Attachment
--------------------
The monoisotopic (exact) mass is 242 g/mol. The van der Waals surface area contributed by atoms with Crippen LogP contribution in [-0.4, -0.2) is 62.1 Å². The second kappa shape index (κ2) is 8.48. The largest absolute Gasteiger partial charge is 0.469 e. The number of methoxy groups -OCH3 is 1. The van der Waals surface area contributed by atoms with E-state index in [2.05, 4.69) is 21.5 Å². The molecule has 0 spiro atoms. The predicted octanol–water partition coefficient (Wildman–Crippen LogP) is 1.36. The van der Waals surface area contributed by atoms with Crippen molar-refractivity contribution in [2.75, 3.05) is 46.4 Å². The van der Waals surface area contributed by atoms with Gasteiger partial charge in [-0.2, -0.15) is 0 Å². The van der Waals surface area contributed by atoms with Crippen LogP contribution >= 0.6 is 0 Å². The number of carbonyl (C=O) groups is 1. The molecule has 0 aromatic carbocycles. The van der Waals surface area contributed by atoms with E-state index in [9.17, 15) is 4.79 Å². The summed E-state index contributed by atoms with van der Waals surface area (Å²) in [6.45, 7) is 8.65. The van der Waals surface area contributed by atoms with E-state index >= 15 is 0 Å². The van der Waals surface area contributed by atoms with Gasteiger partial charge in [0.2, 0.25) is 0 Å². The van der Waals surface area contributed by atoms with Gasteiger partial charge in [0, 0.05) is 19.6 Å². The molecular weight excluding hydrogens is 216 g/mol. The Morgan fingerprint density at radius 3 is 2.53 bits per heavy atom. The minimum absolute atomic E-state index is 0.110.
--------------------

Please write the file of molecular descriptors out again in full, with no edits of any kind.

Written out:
The monoisotopic (exact) mass is 242 g/mol. The van der Waals surface area contributed by atoms with Crippen LogP contribution in [-0.4, -0.2) is 62.1 Å². The second kappa shape index (κ2) is 8.48. The largest absolute Gasteiger partial charge is 0.469 e. The number of methoxy groups -OCH3 is 1. The van der Waals surface area contributed by atoms with E-state index in [2.05, 4.69) is 21.5 Å². The molecule has 0 spiro atoms. The predicted octanol–water partition coefficient (Wildman–Crippen LogP) is 1.36. The van der Waals surface area contributed by atoms with Crippen molar-refractivity contribution in [2.75, 3.05) is 46.4 Å². The van der Waals surface area contributed by atoms with Gasteiger partial charge in [-0.2, -0.15) is 0 Å². The van der Waals surface area contributed by atoms with Crippen LogP contribution >= 0.6 is 0 Å². The number of carbonyl (C=O) groups is 1. The molecule has 0 aromatic carbocycles. The van der Waals surface area contributed by atoms with E-state index in [9.17, 15) is 4.79 Å². The summed E-state index contributed by atoms with van der Waals surface area (Å²) in [6.45, 7) is 8.65. The van der Waals surface area contributed by atoms with E-state index >= 15 is 0 Å². The van der Waals surface area contributed by atoms with Gasteiger partial charge in [0.2, 0.25) is 0 Å². The van der Waals surface area contributed by atoms with Gasteiger partial charge in [0, 0.05) is 19.6 Å². The molecular weight excluding hydrogens is 216 g/mol. The Morgan fingerprint density at radius 3 is 2.53 bits per heavy atom. The minimum absolute atomic E-state index is 0.110.